The American Council of Life Insurance, the principal trade association of the life insurance industry, has decided to withdraw its opposition to legislation that bans sex discrimination in insurance rates and benefits, provided that the overhaul of the industry's rating structure is not retroactive.
The shift in the industry's opposition to such legislation came to light Monday at a news conference highlighting the reintroduction of the Economic Equity Act. This is an omnibus bill that contains numerous provisions that would improve the treatment of women in pensions, tax policy and insurance, government regulations, child support and alimony enforcement.
Its provisions banning the use of sex-based actuarial tables for determining insurance premiums and benefits triggered strong opposition from the industry, which has justified paying women less in monthly pension benefits, for example, on the grounds that women as a group live longer than men. The ACLI estimated that if Congress required complete retroactivity in equalizing pension benefits, it would cost the industry $2 billion. According to a Labor Department estimate, the industry had assets and reserves in 1981 totalling $560 billion.
The ACLI intends to propose a less costly implementation plan that would involve merging the actuarial rate and benefit tables of men and women and applying the new rates only to premiums and benefits paid after the law goes into effect.
This would mean that women who are currently retired, for example, would see no increase in their pension checks as a result of the EEA, nor would working people whose pensions are determined by premiums paid before the law went into effect.
Backers of the legislation view improvement of pension benefits for women who are now retired or about to retire as an important way of relieving part of the poverty problem among older women. The industry's opposition to retroactivity is likely to prove a sticking point. Nonetheless, the industry's shift on the important principle of sex-based tables, which are used in determining all types of insurance, ranging from auto to disability to pensions, is a major victory for the coalition that is backing the act.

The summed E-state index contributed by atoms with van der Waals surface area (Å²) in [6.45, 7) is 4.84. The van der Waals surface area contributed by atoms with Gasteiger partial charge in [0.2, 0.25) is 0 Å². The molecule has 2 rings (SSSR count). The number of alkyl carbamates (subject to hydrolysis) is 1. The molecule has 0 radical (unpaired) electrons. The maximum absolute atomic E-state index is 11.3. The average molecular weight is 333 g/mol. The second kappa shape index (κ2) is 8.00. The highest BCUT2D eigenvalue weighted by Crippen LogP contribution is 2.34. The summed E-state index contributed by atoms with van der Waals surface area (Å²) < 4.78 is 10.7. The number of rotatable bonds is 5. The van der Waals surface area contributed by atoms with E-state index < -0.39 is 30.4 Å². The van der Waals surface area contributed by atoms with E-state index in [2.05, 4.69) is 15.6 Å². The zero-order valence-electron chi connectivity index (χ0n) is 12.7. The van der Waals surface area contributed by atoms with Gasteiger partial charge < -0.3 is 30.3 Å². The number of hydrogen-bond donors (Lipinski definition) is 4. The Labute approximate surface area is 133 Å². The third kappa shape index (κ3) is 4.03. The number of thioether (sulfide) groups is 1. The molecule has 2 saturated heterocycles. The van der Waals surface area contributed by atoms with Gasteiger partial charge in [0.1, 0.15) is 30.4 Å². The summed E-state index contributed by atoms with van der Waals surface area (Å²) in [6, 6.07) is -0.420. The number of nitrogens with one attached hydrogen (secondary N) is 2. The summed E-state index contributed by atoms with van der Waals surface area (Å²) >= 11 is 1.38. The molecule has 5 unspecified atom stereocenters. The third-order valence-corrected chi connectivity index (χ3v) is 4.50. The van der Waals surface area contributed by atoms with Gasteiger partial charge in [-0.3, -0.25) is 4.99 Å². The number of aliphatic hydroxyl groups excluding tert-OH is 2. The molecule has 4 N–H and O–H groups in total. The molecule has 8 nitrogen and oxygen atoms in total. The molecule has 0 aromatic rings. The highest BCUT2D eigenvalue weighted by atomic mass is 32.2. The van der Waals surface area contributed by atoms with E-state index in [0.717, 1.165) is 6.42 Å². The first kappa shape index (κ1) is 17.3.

The EEA is the brainchild of Sen. David Durenberger (R-Minn.), who began working on an omnibus economic package for women in 1980. Oregon Republican Sens. Robert Packwood and Mark Hatfield have joined as chief cosponsors of EEA. Democratic presidential candidate Sen. Gary Hart was also at Monday's news conference, stressing the bipartisan support that the act has in Congress. A companion bill has been introduced in the House where it is being backed by the Congressional Caucus on Women's Issues. The Reagan administration has taken no position on it.
The EEA has the support of major women's organizations and the Leadership Conference on Civil Rights, which represents 165 national organizations of blacks, Asian-Americans, Hispanics, labor, women, disabled citizens, senior citizens and religious organizations. Ralph Neas, its executive director, previously worked for Durenberger and helped draft the EEA. Minor portions of the act were passed in the last session when it was not a legislative priority. Several developments have occurred since then.
In January, the leadership conference voted to make EEA's passage a priority this session. It plans to use the same lobbying strategy that it used on the Voting Rights Act, during which this coalition of traditional civil rights groups and women's organizations first surfaced.
And this lobbying effort will come at a time when politicians are keenly aware of the women's vote that showed up in the last elections. "People are very anxious because of the political realities to get out in front on this particular kind of legislation," said Neas.
Those political realities clearly played a role in the ACLI decision. The industry's key players haven't folded their cards, but they are ready to go to the bargaining table. "We see something coming down the pike and we have very little choice," said spokesman Walter Bussewitz yesterday. "We have some thoughts as to how to make this thing livable."
The industry's action is a good sign that an enormously complicated issue will be addressed with legislation that is financially sound as well as socially equitable. And it is a positive sign that the Economic Equity Act will become a major legislative trophy for the women's vote.